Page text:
After years of wanting to improve roadways along Interstate 85, local lawmakers have secured about $45 million in federal and state dollars to begin improvements along the stretch of highway from Exit 58 to Exit 62.
The roadwork will replace six bridges along I-85 between Exits 62 and 58 and increase the length and width of all entry and exit lanes in the area, State Sen. Tom Whatley said.
Whatley said the work will improve the travel ability and safety of residents in Lee, Russell and Tallapoosa Counties by improving the junction of U.S. Highway 280, I-85 and Highway 431, and he said he believes the project will also provide jobs and economic growth for the surrounding area.
Whatley talked Wednesday about the effort in the late 2000s on the part of himself, State Rep. Joe Lovvorn, Opelika Mayor Gary Fuller, and Bill Ham, who was then the mayor of Auburn, to make the project happen.
“This is something that started four or five years ago, and three years ago Joe Lovvorn and myself, Mayor Fuller and Mayor Ham all went to [Washington] D.C., and even though this is in the Opelika area it benefits Auburn, this benefits Opelika and it benefits the whole Tri-County, East Alabama area,” Whatley said. “Any time you build roads and increase the ability for trucks to travel, you’re creating jobs. By having acceleration and deceleration lanes and bridges that are safer, you’re going to have businesses say, ‘It makes sense for us to locate here.’”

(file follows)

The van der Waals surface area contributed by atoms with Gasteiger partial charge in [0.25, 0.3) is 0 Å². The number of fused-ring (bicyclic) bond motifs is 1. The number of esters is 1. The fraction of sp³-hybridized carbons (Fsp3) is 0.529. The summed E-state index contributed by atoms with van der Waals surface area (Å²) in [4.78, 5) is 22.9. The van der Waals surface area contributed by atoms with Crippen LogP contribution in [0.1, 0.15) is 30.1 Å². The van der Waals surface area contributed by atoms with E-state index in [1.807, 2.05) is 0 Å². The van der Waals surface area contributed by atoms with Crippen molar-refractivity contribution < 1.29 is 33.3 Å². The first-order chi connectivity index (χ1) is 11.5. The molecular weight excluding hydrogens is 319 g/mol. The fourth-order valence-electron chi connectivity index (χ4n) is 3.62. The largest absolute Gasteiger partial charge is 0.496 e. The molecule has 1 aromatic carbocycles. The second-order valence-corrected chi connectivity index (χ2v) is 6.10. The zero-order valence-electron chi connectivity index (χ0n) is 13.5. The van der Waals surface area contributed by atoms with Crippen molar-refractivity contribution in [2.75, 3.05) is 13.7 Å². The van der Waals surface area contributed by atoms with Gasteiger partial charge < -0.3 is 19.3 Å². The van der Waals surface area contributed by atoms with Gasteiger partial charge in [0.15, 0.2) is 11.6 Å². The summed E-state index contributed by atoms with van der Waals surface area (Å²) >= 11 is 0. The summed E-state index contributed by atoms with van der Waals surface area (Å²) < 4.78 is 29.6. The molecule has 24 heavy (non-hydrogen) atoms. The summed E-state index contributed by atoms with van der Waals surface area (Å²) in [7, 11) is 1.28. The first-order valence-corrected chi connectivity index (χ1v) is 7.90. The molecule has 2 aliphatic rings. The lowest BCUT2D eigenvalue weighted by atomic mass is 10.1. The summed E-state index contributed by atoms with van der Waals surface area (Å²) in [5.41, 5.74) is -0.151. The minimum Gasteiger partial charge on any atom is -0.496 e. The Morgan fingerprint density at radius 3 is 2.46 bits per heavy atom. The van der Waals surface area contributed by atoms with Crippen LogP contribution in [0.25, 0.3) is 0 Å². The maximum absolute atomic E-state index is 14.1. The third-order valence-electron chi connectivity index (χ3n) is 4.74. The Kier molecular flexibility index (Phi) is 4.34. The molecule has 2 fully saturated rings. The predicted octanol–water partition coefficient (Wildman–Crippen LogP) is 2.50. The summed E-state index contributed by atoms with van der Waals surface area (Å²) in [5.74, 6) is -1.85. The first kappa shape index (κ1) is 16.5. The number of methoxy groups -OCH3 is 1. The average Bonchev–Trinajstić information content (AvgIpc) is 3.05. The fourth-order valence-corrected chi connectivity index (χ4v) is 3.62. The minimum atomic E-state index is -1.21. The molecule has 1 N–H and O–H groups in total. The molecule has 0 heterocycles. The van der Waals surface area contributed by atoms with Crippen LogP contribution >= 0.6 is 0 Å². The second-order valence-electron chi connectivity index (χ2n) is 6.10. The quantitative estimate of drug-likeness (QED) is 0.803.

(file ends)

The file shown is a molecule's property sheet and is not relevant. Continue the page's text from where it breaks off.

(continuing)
Fuller said the current state of the bridges and exit ramps for the stretch of I-85 were dangerous, and improvements to the road conditions have been needed for years.
“This is really significant to improve and enhance the safety of Exit 60, which in my opinion is the most dangerous entrance and exit off of I-85 of anywhere I know on that entire stretch of the interstate," Fuller said of the Opelika/Hurtsboro exit that provides access to Alabama highways 51 and 169. "There are a lot of accidents there,” Fuller said. “I’ve recommended to family members that they try not to use that exit if they can avoid it.”
The bid for the project was approved Jan. 29, according to Whatley, and Fuller said he expects construction on the project to begin in the next month or two and that it could take at least several months until it’s completed.
Despite slower travel times and increased traffic congestion expected once construction on the bridges and ramps begin, Fuller said he wanted to urge people to be patient while progress was being made.
“There’s going to be some difficulty there with traffic during the construction period, and folks are really going to have to be careful out there,” Fuller said. “Everything we try to do in the city of Opelika is in the long-term best interest of our community, so things that may be a little painful for weeks or months will end up being very pleasant for many years to come. I’d just ask folks who will be slightly inconvenienced to be patient and know that progress requires some patience from all of us.”
Funding for the project comes from a combination of state and federal dollars, including grant funds from a match between state and federal governments made possible by a state gas tax implemented two years ago and funding from the Alabama Department of Transportation’s budget for highway improvements.
“I was really proud to see [this project] go through,” Whatley said. “It’s been needed for around 30 years, and I’m glad that I was able to be a part of securing the financing to make it work.”